What are pecan halves? About the cooking ingredient pecan halves. Including 244 recipes, nutrition data, and where to find it.
A pecan, like the fruit of all other members of the hickory genus, is not true a nut but technically adrupe, a fruit with a single stone or pit, surrounded by a husk.
A diet rich in nuts can lower the risk of gallstones in women. The antioxidants and plant sterols found in pecans reduce high cholesterol by reducing the "bad" LDL cholesterol levels.
Clinical research published in the Journal of Nutrition (September 2001) found that eating about a handful of pecans each day may help lower cholesterol levels similar to what is often seen with cholesterol-lowering medications.
Research conducted at the University of Georgia has also confirmed that pecans contain plant sterols, which are known for their cholesterol-lowering ability.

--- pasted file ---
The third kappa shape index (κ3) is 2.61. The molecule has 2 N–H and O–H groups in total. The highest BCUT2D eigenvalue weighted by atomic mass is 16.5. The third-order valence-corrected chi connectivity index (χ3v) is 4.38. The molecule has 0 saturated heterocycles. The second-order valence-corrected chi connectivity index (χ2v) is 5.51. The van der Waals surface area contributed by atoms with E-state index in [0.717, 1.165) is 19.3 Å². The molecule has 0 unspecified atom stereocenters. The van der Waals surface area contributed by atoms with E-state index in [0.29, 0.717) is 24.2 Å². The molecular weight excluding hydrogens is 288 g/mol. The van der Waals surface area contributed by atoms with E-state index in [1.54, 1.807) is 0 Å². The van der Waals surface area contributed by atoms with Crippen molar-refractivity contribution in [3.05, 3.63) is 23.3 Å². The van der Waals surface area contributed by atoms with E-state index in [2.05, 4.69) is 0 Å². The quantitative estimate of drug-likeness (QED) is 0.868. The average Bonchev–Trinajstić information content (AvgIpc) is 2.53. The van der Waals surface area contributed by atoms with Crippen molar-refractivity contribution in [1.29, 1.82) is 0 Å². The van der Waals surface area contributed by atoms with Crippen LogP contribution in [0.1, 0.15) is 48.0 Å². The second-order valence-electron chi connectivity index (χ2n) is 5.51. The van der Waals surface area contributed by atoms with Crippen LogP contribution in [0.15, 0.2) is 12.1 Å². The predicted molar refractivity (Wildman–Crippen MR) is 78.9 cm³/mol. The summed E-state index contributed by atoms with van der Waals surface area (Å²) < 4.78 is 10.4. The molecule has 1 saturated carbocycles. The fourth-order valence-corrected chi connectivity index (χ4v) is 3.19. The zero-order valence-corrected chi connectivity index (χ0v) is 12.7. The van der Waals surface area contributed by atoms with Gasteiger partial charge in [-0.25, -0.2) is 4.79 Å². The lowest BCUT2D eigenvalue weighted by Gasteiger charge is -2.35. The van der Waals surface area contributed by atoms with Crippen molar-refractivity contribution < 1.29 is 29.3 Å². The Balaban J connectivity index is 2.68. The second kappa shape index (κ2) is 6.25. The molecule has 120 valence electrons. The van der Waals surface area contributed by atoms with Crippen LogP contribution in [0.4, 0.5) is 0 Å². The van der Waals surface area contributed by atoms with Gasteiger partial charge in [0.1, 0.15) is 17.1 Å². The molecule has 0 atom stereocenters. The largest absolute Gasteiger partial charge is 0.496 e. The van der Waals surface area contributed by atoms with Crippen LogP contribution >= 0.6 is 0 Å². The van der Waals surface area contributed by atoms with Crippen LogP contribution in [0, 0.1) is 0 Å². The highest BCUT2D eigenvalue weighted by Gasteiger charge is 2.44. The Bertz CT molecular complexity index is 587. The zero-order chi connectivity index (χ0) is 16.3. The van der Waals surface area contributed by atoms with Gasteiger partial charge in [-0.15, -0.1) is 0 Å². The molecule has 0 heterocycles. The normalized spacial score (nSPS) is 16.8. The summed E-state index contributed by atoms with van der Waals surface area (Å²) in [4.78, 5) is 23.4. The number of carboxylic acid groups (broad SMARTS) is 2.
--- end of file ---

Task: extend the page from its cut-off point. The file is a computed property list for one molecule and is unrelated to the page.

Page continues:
Pecans may also play a role in neurological health. Eating pecans daily may delay age-related muscle nerve degeneration, according to a study conducted at the University of Massachusetts and published in Current Topics in Nutraceutical Research.
Pecan halves are usually found in the baking supplies section or aisle of the grocery store or supermarket.
Pecan halves are a member of the Nut and Seed Products USDA nutritional food group.
|1 cup, chopped||109|
|1 cup, halves||99|
|1 oz (19 halves)||28|
|British (UK) term:||Pecan halves|
|en français:||moitiés de noix de pécan|
|en español:||mitades de nuez|
There are 244 recipes that contain this ingredient.
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